Medicine for the Resistance
Medicine for the Resistance
nothing micro about micro aggressions
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nothing micro about micro aggressions

with Angela Gray

Angela:

You I have I've had troubles with the word microaggression, I've had troubles with it for quite some time. We hear, I think I've been hearing it more and more over the last few years in particular, the last year, I've been hearing it a lot more in the workplace. And because people are trying to be woke or aware, but the reality of living it, it's not micro,

Patty:

right. it's not meaningless.

Angela:

And so when we, for me, when we talk about it as a micro thing, the parallel is that when somebody is behaving that way, it becomes a dialogue or a narrative of that person's too sensitive, or I didn't mean anything by it. So I don't know what the big deal about it is, or, well, you know, she's just bringing it up, because she's hurt. And it's not, it's not about being hurt, it's about every instance of those things that have transpired over your life for a long period of time, continuing to open a wound of a larger viewpoint that you don't belong, or there's something not quite right with you, or those, we have to contain you, as opposed to the larger picture that you're not wanted to hear. And, or you're not wanted to be a participant in that society, or that structure in within the society.

And so, for me, when I've been looking at this end, a lot of my writing over the last year has been about microaggressions, because of experiencing it, and while, you know, a lot lot different areas of my life. I go back to the beginning point of erasure. So, the eraser of, of my identity. So you know, being born, being taken from my Black mother, my birthday being changed, my name being changed, and my Black mother not being allowed to take me back to Jamaica, or make arrangements for me to go to Jamaica, because realizing that it's, she's going to lose me, right?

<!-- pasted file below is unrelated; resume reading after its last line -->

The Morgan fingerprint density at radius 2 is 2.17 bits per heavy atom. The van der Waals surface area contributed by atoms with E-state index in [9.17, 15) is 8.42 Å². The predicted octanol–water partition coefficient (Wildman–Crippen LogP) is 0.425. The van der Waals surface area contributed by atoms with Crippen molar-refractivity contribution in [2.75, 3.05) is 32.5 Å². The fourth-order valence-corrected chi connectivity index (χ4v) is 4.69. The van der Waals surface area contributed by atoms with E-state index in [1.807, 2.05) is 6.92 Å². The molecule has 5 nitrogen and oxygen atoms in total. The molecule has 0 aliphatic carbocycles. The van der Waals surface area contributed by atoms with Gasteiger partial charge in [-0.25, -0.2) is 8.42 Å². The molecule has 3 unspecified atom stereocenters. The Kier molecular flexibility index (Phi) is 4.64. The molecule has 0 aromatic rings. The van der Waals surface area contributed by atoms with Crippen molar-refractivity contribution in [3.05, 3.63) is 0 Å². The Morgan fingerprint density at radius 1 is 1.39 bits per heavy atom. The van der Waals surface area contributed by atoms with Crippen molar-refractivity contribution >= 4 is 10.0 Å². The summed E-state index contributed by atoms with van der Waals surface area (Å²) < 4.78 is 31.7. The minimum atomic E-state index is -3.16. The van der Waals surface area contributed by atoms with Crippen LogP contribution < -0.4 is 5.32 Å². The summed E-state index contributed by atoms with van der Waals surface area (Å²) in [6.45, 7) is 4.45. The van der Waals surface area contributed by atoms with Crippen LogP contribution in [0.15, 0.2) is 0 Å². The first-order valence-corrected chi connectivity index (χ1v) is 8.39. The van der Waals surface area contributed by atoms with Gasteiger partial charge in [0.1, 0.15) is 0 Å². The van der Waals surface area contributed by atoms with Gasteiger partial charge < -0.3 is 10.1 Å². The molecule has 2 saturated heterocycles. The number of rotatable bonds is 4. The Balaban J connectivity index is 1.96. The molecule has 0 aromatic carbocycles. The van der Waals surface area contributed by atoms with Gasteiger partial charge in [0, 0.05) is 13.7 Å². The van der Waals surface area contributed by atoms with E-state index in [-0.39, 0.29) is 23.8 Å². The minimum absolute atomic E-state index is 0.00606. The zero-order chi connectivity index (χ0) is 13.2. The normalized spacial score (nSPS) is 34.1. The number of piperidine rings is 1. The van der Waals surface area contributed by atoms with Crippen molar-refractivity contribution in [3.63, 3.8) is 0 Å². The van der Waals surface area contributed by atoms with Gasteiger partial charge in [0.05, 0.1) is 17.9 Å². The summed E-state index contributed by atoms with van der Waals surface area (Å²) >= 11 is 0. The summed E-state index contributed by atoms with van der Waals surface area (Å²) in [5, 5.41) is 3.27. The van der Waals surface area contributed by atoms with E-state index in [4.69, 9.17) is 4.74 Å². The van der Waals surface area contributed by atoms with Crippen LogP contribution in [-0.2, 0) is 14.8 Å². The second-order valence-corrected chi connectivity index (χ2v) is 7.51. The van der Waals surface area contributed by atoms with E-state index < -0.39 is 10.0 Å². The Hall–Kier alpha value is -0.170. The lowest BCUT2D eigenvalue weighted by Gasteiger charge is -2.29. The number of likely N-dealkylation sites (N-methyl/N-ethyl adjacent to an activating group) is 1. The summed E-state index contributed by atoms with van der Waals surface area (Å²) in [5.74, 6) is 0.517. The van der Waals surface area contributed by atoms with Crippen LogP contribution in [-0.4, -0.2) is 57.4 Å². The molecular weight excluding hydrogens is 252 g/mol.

So, and then that whole erasure are going to a small community where there's no people of color. And so I think one of the biggest macro regressions you can do to transracial adoptee, is to put them in a white family and not have any mentors. And, and so in that, you know, that whole, it becomes a series of events from from earlier in your childhood, basically, from your birth, to try to unpack, and try to find a place within living in a social structure that doesn't include you. And so how do we find that?

So, you know, my writing is about that, but it's also that place of moving from that place to a place of where do you find your place within all of that, so that you can actually have good mental health? Is that possible? You know, and what is the generational impact of that?

When I watched my, my son growing up, and facing these horrible aggressions, as a Black Indigenous child, young man, he's not a child. He's a young man.

And I was, you know, I was gonna, with all that, you know, been paying attention to and relistening to interviews from in particular Robin Maynard and Desmond Cole, and defund the police. I’ve been listening to a lot of that lately. And I was framing an essay around around the police involvement in my life, and what and the transition of that from being a young young girl in kindergarten to late teens, early 20s. And that, and that experience, and so I never really thought much about it. But I've thought more and more about it by watching my son get stopped by the police. Recently, you know, in, in his teenage years, he shared with me recently that the reason he decided to go bald, from the time he was like 14 to 20 was because he found that he got stopped less by the police. So, I thought, yeah, and it didn't help. He still got stopped a lot. As he's got a look that people quite don't know. You know what he is right? Which is really a horrible thing to say. But that's,

Patty: